Like Walker, the voters will penalize him for these stats. As a first baseman who will finish around 2500 hits, he may fall short of the criteria to enter Cooperstown.
Lifetime Career Average: .285, OBP .350, SLG .449, OPS .799
Coors Field Numbers: Avg .327, OBP .385, SLG .507, OPS .892
Road Numbers Career: Avg .252, OBP .322, SLG .406, OPS .728
Garrett Atkins only lasted 44 games as a Baltimore Oriole.
As you can see from the graphs, Garrett Atkins and Vinny Castilla were the biggest all – time benefactors from the disparity.
Team Averages ( Pre-Humidor) Overall MLB Rank/NL Rank
Rockies were an expansion team in 1993
1993-.306 1/1 1998-.325 1/1
1994-.300 2/1 1999-.325 1/1
1995-.316 1/1 2000-.334 1/1
1996-.343 1/1 2001-.331 1/1
The Rockies led the Major Leagues in batting at home 8 out of their 1st 9 years and every year in the National League. From 1996-2001 the team hit .331. The Humidor was installed prior to the 2002 season and the averages have dipped about 10%.
Team Averages (Post Humidor) Overall MLB Rank/NL Rank
2002 – 2013
2002 -.313 1/1 2007 -.298 3/1
2003 -.294 2/1 2008 -.278 9/4
2004 -.303 2/1 2009 -.287 3/1
2005 -.300 1/1 2010 -.298 1/1
2006 -.294 3/1 2011 -.275 7/2
2012 – .306 1/1
2013 – .277 5/2
The Rockies have led the National League for home batting average in 9 out of the last 11 years, while finishing 1st overall in the MLB 3 different times.
That is great considering the pitchers hitting slot out of the 9th hole.
Last year, the club leads all offensive categories in the MLB at home again. If you take out the pitchers at bats from the lineup the averages raise about another .15 to .20 average points. The positional players all hit for an average of about .315.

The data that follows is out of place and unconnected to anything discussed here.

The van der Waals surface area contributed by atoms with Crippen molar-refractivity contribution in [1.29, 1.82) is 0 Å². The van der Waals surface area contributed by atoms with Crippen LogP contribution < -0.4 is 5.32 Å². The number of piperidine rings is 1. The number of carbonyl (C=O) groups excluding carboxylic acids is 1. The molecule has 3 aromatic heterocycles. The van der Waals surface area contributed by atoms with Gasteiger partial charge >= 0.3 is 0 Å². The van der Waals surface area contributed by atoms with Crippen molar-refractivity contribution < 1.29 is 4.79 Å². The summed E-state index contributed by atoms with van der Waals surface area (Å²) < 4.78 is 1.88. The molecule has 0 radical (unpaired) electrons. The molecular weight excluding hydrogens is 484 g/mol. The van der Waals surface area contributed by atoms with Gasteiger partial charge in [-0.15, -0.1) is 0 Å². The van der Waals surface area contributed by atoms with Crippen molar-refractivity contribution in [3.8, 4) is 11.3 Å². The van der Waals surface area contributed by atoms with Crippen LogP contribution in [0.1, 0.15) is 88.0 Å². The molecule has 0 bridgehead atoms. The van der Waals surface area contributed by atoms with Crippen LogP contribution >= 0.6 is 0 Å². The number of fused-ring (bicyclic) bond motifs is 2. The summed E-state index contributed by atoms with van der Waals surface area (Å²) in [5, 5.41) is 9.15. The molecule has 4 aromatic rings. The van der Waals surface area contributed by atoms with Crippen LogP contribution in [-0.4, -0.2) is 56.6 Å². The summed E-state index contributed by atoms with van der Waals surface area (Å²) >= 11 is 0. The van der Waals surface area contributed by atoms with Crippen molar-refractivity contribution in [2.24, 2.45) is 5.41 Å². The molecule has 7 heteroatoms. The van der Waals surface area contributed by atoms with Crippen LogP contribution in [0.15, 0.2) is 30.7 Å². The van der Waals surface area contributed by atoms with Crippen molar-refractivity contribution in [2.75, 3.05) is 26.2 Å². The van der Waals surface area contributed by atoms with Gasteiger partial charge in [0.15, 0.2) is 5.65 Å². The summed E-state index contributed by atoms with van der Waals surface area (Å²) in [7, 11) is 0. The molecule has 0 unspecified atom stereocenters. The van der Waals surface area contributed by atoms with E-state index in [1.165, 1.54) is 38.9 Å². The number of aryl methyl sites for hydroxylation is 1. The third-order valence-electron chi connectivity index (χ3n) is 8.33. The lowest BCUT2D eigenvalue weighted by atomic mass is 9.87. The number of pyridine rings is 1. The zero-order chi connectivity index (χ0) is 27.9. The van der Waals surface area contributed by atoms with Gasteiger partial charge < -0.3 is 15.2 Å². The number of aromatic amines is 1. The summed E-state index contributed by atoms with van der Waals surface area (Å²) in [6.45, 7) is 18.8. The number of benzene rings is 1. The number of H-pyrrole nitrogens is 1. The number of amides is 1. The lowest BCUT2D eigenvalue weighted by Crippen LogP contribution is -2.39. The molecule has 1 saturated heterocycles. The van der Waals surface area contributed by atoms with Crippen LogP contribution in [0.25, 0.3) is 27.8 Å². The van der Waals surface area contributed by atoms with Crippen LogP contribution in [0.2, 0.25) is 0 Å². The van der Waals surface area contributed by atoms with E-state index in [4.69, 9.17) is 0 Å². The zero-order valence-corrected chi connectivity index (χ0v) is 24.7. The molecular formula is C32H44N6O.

This year the club is struggling to find itself offensively, yet are still just barely behind the St. Louis Cardinals by 3 PTS in Home Average this season.
St. Louis has a 14 Game Lead on Colorado for the #1 Wild Card Spot.
The Rockies positional players have led the MLB for all 20 years of the Rockies existence.
This is just a further illustration of the Coors Field effect on a players numbers and to always take this into consideration.
The Humidor has taken away the gawdy numbers that the pre-2002 Rockies displayed, yet that doesn’t change the fact it is still the #1 home ball park to hit in currently.
If you play 81 games there a year, your numbers will be heavily weighted.
*** The views and opinions expressed in this report are those of the author and do not necessarily reflect the views of mlbreports.com or their partners.***
Chuck Booth – Lead Baseball Analyst/Website Owner and author of the Fastest 30 Ballgames: To learn more about my “The Fastest 30 Ballgames Book” and how to purchase it, click here .
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Posted on August 6, 2013, in MLB Teams: Articles and Analysis, The Rest: Everything Baseball and tagged andres galarraga, baltimore, brad hawpe, carlos gonzalez, Chuck Booth. fastest 30 ballgames, colorado rockies, Coors Field, dante bichette, ellis burks, humidor, jason jennings, jeff cirillo, jeff francis, Larry Walker, matt holliday, mike hampton, montreal expos, st louis cardinals, team batting average, todd helton, troy tulowitzki, twitter @chuckbooth3024, ubaldo jimenez, vinny castilla. Bookmark the permalink. 1 Comment.